It seems like every week there’s a new fitness tracking device, doesn’t it? Personally I like many of them, but my favorite fitness tracker thus far is a scale. More precisely, it’s a smart scale. It’s called the Withings Smart Body Analyzer ($149.95) and it’s a one-stop shop for tracking one’s health that looks as good as the you it’s helping to create. It also plays well with the Withings Pulse O2 wrist-worn fitness tracker which I recently reviewed.
All scales track weight, that’s a given. It’s just that this Withings smart scale does it in style, with accuracy, a handful of useful additional features and helps you keep track of your health data via an app connection.
As I’m prone to do, I’ll talk design right off the bat because who wants something ugly sitting around the house? Not me.
This scale is practically a work of art. It’s sleek and modern and—the sign of truly great gadgets—it’s an item you want to leave sitting out in plain view. The glass top of the scale is magnitudes nicer than the cheap plastic scales you might be used to.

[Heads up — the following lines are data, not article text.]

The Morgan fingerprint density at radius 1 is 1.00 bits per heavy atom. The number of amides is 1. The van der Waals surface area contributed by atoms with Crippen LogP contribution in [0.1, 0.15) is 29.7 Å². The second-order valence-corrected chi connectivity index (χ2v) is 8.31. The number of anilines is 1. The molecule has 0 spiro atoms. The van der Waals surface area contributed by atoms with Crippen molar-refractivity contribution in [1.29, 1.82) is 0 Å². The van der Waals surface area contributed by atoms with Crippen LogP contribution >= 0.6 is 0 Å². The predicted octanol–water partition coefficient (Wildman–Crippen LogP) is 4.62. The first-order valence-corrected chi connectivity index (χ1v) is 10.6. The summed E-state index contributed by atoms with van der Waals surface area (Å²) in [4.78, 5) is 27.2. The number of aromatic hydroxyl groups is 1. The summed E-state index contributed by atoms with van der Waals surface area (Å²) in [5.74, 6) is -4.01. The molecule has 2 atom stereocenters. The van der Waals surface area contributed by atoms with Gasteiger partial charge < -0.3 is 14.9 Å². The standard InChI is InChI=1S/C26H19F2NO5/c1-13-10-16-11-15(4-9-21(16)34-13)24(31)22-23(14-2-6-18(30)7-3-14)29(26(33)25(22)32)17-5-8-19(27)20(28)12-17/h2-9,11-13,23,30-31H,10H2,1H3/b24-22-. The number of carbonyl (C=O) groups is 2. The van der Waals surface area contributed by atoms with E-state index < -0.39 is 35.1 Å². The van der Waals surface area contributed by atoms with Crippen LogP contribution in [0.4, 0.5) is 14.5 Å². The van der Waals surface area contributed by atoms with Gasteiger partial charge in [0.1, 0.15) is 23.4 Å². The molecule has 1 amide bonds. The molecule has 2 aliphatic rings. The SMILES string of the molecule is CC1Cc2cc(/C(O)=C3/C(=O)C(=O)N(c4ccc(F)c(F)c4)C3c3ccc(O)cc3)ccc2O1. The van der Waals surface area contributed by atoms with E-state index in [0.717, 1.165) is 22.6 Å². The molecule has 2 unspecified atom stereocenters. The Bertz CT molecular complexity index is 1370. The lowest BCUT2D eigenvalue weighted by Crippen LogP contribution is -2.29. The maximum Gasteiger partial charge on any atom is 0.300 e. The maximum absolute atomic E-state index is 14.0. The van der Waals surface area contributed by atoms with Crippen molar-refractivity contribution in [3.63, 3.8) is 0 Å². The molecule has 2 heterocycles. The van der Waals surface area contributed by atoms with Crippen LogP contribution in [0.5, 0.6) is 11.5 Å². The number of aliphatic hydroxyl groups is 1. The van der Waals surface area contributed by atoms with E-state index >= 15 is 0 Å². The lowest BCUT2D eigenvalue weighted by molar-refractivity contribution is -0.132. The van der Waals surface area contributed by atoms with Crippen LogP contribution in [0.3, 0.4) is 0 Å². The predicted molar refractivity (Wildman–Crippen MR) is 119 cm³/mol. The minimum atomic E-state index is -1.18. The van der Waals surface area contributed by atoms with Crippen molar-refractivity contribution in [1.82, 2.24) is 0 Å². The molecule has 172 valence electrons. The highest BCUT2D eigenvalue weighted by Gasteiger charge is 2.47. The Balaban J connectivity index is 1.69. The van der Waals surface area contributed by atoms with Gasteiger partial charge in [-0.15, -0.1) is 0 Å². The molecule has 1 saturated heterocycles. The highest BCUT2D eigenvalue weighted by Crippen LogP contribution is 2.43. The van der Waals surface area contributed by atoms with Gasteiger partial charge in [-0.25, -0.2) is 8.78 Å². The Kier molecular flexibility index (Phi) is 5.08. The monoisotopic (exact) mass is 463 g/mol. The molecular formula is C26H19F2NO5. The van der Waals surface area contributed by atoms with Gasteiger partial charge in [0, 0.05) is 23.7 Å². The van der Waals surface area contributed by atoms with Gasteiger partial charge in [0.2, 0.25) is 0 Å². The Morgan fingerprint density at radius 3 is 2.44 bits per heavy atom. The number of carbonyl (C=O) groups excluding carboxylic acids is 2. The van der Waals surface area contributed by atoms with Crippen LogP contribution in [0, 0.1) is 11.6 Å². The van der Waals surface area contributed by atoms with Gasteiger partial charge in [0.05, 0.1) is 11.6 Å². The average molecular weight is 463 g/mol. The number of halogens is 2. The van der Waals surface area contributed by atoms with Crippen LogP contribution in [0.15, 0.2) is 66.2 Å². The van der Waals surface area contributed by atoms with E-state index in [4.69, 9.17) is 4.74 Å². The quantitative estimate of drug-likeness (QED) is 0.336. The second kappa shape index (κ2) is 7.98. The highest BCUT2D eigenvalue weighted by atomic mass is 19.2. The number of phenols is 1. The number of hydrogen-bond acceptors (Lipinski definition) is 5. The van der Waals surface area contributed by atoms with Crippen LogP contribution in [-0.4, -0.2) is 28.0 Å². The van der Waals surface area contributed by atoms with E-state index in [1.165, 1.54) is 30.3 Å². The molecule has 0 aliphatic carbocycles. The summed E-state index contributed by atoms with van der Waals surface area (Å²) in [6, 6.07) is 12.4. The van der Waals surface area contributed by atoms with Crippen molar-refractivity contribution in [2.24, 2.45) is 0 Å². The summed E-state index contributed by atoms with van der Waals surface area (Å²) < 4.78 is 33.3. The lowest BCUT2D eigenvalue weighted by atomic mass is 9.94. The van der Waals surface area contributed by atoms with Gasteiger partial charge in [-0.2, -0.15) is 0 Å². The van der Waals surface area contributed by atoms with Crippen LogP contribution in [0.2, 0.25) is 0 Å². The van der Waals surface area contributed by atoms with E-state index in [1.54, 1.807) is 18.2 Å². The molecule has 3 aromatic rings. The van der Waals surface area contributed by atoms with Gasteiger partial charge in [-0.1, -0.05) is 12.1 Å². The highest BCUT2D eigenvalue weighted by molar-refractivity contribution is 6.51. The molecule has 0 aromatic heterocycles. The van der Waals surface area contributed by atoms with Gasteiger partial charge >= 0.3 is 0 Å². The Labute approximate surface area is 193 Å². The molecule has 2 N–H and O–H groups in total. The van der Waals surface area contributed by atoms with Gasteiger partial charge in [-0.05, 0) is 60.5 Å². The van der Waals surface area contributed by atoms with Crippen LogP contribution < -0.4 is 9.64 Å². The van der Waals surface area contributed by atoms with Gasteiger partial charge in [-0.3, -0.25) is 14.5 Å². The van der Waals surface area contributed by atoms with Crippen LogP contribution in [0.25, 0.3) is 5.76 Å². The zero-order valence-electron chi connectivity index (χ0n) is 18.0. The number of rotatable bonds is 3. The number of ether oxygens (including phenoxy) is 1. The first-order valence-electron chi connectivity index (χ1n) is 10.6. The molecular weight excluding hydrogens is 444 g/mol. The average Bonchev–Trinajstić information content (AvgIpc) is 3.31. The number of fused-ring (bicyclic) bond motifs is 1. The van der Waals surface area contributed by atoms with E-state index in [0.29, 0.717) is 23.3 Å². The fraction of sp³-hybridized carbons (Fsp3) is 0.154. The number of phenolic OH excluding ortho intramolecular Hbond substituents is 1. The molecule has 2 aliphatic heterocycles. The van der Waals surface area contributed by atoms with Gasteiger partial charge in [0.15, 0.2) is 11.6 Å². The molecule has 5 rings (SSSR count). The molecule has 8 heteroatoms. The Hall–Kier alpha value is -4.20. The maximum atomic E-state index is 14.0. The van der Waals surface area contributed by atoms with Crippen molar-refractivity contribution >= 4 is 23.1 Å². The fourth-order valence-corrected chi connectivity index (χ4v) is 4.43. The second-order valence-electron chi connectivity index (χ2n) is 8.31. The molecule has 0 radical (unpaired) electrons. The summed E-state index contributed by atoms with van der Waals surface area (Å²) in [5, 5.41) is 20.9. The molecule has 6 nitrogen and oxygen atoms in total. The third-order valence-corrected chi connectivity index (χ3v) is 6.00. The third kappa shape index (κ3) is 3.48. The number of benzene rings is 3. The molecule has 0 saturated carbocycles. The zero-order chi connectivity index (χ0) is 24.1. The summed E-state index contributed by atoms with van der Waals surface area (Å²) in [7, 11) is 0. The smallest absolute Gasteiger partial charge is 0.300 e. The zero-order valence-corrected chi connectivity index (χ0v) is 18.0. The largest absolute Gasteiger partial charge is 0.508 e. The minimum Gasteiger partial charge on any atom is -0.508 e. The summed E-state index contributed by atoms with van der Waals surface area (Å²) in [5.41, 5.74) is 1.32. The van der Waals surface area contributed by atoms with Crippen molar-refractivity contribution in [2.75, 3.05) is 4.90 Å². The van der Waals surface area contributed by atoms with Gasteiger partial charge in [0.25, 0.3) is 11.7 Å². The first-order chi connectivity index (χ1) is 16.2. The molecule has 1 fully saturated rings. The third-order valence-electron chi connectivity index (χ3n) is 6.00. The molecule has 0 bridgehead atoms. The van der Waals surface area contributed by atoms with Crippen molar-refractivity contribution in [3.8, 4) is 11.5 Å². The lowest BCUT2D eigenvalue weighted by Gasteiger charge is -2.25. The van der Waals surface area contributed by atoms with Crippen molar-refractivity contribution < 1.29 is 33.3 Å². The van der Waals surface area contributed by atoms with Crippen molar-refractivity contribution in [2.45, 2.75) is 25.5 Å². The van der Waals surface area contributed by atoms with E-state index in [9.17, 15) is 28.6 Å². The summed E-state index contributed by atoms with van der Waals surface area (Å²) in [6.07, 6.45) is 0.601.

The Smart Body Analyzer has a really nice screen up near the top. Once your belly shrinks down enough to look toward your toes, you’ll see text and icons light up in an excellent blue hue. I love how the screen tells you what it’s doing via animations.
As far as grabbing a measurement goes, simply step onto the scale and let it grab your measurements in this order: weight (it automatically recognizes different users at this point), fat mass, heart rate and air quality. It takes a bit longer than jumping onto a “dumb” scale, but the benefits are well worth a few extra seconds.
I find it pretty awesome that the scale can grab your heart rate and the air quality. These are two nice additions to the feature set that give you some extra bang for your buck on top of the ability to really take control of your weight and fat data.
I think the idea of the smart scale has some interesting implications. In a way, it could be used as a standalone fitness tracker (an alternative to those worn on the wrist, if not an unlikely one). While it doesn’t track metrics like steps taken, calories burned or distance traveled during the day, it does ...